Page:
How about you? Do you have any airport hack of your own that I didn’t cover in this article? I would love to read your opinion in the comments section below.


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Traveler. Dreamer. Cat lover. Wondering around the world with my backpack and my camera. Contributing to make the world a better place.


  1. Re: the luggage tag. Sometimes the tag can get ripped off the luggage handle, so I make sure to put another tag INSIDE the luggage, so that there are at least two possible places with identifying information. Thanks for the tips.

  2. This is an awesome article. For me, security, app download and also, tagging and taking picture of luggage is very important.

  3. In the Philippines where I live, plastic bottles are not allowed to bring inside the check area/waiting area. I learned a lot about travel hacks here.

  4. The idea to stand next to business class line is such a great idea! I practice most of these, they’re fantastic tips, especially boarding last and it’s so freeing. Afterall, seats are fixed and they’re not leaving without us, so why the urgency?! I don’t understand lol 🙂

  5. These are all great tips. I always make sure the kids and I wear comfy clothing. I also use a bag with an external pocket, I find it a great place to keep passports and tickets for easy access.

  6. I never thought I’d write this, but I’m actually missing traveling through airports! These are some useful hacks. I especially like going to the left and bringing an empty water bottle. It’s 2 things I always forget to do!

  7. This is AWESOME. Hopefully I’ll be able to go on vacation again soon and these tips will totally come in handy. Thanks so much for sharing this with all of us!

  8. Yes yes yes for the long scarf! I have one that’s probably a good 6 foot long. It’s perfect for creating a thin blanket wile in the air, while also being light and sheer enough to take up no room.

  9. Really useful advice here.
    I love arriving at the airport as it really is the start of your holiday, Beer for breakfast? Why not!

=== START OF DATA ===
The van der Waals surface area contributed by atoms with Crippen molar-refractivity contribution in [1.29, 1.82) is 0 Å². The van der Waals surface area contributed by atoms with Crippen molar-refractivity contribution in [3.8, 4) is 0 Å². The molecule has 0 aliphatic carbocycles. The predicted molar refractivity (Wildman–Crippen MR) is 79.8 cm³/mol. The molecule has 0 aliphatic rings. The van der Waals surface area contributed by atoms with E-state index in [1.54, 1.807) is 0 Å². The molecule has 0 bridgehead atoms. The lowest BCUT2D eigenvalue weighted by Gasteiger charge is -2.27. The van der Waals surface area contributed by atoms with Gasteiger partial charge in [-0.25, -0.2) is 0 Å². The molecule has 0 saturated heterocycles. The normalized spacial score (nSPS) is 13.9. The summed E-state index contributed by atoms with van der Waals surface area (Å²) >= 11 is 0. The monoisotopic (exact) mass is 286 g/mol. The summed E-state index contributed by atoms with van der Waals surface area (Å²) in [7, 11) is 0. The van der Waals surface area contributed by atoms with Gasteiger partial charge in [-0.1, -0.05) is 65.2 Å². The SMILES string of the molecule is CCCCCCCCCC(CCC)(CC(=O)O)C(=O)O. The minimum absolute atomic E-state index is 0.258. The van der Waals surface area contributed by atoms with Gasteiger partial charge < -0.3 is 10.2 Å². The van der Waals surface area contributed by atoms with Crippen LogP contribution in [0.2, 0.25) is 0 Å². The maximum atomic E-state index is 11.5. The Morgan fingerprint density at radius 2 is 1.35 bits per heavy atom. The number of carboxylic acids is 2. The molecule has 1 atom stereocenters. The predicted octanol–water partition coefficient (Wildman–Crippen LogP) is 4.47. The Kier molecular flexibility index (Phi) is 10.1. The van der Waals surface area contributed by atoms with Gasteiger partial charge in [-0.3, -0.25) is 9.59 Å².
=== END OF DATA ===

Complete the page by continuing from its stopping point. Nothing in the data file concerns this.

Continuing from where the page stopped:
My top travel tip is try to book the onsite hotel for the night before you leave or the night you arrive back, more often than not car parking is included and can actually work out cheaper than airport parking.

    I so wish I was on an airport countdown at the moment!

  10. This is a great article to make flying and getting through the airport a little easier. I do not fly very often but when I do I make sure everything is in order. I have lost my ID at an airport, forgot I put a water bottle in my bag through the security check, and then had to go through a pat-down. I hope to be flying to Hawaii later this year so I will keep all your advice in mind.

  11. This is very helpful tips and will consider it when I get back on the grind and do trips again. The bottle is kinda already in my list though

  12. Until last year (2019) I was never able to check in online when I was flying from Tokyo to Dublin and it was such a nuisance (it was because of the layover). Just two short years later and they won’t let me check in at the desk!! Funny how these things go. As a long term long-haul traveler I think the airline’s app is something I find particularly useful – for updates on layovers and gate changes for transfers that are made while I am in the air. You’ve really thought of everything, great round up.

  13. Great Post! I always pack my bags 2 days before my trip just to make sure that I didn’t forget anything, and to weigh my bags so I don’t get bumped the day of my travel.

  14. I already do a lot of these, but there were a few I never would have thought of. I love the go to the left idea. And I wish there were sleep pods at my latest layover in Seattle from Alaska. It was such an awkward flight time.

  15. As a frequent flyer, there are so many valuable tips for me. I’ll be bookmarking this for later when it is save to travel again

  16. These are all such great tips, I don’t fly too often but will definitely keep these in mind for my next flight – I had no idea it was best to go left as most people go right!

  17. This is really helpful. I have only flown three times (well six times if you count flights there and back) so I don’t know hardly anything about airports. We are planning to travel much more once this is all over so I will definitely be taking notice of your airport hacks.